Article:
Pop goes the easel and the armchair: the Barbican’s new show celebrates the playful influence of Pop Art on postwar design

Tom Wesselmann Smoker Banner, 1971. Copyright Estate of Tom Wesselmann/DACS, London/VAGA, NY, 2013

Tom Wesselmann Smoker Banner, 1971. Copyright Estate of Tom Wesselmann/DACS, London/VAGA, NY, 2013

With pop style being a personal obsession – and forming an entire chapter of our book 70s Style & Design – we were most interested to hear about the new show Pop Art Design at the Barbican Art Gallery, which celebrates the influence of Pop Art on everything from fashion to furniture, album sleeves to architecture. A collaboration with Vitra Design Museum, Denmark’s Louisiana Museum of Modern Art and Stockholm’s Moderna Museet, it brings together around 200 works by more than 70 artists and designers.

The show traces the relationship between Pop Art and pop design from the 1950s, but in our opinion it wasn’t until the 1970s that pop style truly hit the mainstream, thanks to the influence of shops such as Tommy Roberts’s Mr Freedom and Terence Conran’s Habitat, which inspired a million copycats.

The 70s was also the decade in which the 50s pop movement’s challenge to modernism and its strict rationalist rules began to take shape in the radical designs of the Italian new wave and the beginnings of postmodernism, a development which is covered in more detail in our chapter From Pop to Postmodernism. Check out the show at the Barbican Art Gallery, Barbican Centre from now until 9 February 2014. In the meantime, here are a few of our favourite things, pop 70s style…

The foodhall at Big Biba (designed by Steve Thomas of Whitmore Thomas) brought pop art back to its supermarket roots

The foodhall at Big Biba (designed by Steve Thomas of Whitmore Thomas) brought pop art back to its supermarket roots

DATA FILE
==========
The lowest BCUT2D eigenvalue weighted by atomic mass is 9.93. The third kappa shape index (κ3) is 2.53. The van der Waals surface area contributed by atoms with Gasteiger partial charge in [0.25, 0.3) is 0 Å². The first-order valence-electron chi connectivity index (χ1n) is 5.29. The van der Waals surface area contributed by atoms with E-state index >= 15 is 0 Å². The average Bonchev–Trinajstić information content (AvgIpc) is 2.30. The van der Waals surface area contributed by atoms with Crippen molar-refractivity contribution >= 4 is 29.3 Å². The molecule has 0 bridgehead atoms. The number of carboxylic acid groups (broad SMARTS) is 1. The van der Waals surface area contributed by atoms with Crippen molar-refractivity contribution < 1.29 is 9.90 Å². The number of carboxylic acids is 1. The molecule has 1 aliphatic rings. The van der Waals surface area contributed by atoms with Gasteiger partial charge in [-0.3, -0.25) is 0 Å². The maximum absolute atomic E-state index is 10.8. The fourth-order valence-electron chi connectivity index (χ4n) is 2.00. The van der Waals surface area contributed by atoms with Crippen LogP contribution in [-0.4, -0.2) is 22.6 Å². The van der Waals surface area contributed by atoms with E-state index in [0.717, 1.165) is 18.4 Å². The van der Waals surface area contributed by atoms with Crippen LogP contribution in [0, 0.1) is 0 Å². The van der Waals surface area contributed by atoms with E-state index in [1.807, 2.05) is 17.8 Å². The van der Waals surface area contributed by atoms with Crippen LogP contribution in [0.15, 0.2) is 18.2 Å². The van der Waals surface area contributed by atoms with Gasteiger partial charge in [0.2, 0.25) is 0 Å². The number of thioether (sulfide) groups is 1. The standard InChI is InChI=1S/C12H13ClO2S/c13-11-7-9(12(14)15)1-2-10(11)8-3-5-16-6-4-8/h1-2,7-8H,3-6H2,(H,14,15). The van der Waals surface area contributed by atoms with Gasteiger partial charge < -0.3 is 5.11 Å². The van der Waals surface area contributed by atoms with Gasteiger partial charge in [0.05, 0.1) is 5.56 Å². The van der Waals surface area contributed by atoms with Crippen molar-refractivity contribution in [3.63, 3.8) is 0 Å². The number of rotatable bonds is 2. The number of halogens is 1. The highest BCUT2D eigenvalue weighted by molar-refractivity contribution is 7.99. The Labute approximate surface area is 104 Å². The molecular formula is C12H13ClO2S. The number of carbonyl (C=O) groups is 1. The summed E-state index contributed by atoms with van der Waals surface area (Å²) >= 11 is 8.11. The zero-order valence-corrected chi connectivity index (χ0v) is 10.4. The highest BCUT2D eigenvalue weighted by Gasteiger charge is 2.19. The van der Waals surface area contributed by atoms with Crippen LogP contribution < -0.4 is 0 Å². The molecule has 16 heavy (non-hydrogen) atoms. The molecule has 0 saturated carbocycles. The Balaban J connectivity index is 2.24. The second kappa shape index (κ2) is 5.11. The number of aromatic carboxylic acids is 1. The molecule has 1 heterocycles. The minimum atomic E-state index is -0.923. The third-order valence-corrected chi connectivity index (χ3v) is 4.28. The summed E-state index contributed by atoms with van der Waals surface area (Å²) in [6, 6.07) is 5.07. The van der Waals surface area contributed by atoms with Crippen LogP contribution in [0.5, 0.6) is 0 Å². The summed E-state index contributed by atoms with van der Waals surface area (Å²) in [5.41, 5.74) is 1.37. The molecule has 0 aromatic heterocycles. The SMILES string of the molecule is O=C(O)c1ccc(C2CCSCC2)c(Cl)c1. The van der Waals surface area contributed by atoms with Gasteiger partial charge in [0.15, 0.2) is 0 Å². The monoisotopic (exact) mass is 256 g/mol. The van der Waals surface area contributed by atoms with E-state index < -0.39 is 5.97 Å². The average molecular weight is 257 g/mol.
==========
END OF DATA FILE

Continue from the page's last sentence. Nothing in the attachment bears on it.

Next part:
Mr Freedom shop girls, circa early 70s. The shop's founder Tommy Roberts was a pop fashion pioneer. Photo courtesy of Jon Wealleans

Mr Freedom shop girls, circa early 70s. The shop’s founder Tommy Roberts was a pop fashion pioneer. Photo courtesy of Jon Wealleans

Mr Freedom's furniture designer Jon Wealleans at home in London circa 1970

Mr Freedom’s furniture designer Jon Wealleans at home in London circa 1970

Salvador Dali and designer Oscar Tusquets with the latter's Saliva sofa, designed for his company Bd Barcelona Design in 1972

Salvador Dali and designer Oscar Tusquets with the latter’s Saliva sofa, designed for his company Bd Barcelona Design in 1972

Michael English's iconic lithograph Coke, from the Rubbish Prints, 1970

Michael English’s iconic lithograph Coke, from the Rubbish Prints, 1970

Pop-inspired wares for sale in Habitat's winter supplement, 1972

Pop-inspired wares for sale in Habitat’s winter supplement, 1972

The Joe chair, designed by Jonathan De Pas, Donato D'Urbino and Paolo Lomazzi in 1970 as an homage to the legendary baseball champion Joe DiMaggio

The Joe chair, designed by Jonathan De Pas, Donato D’Urbino and Paolo Lomazzi in 1970 as an homage to the legendary baseball champion Joe DiMaggio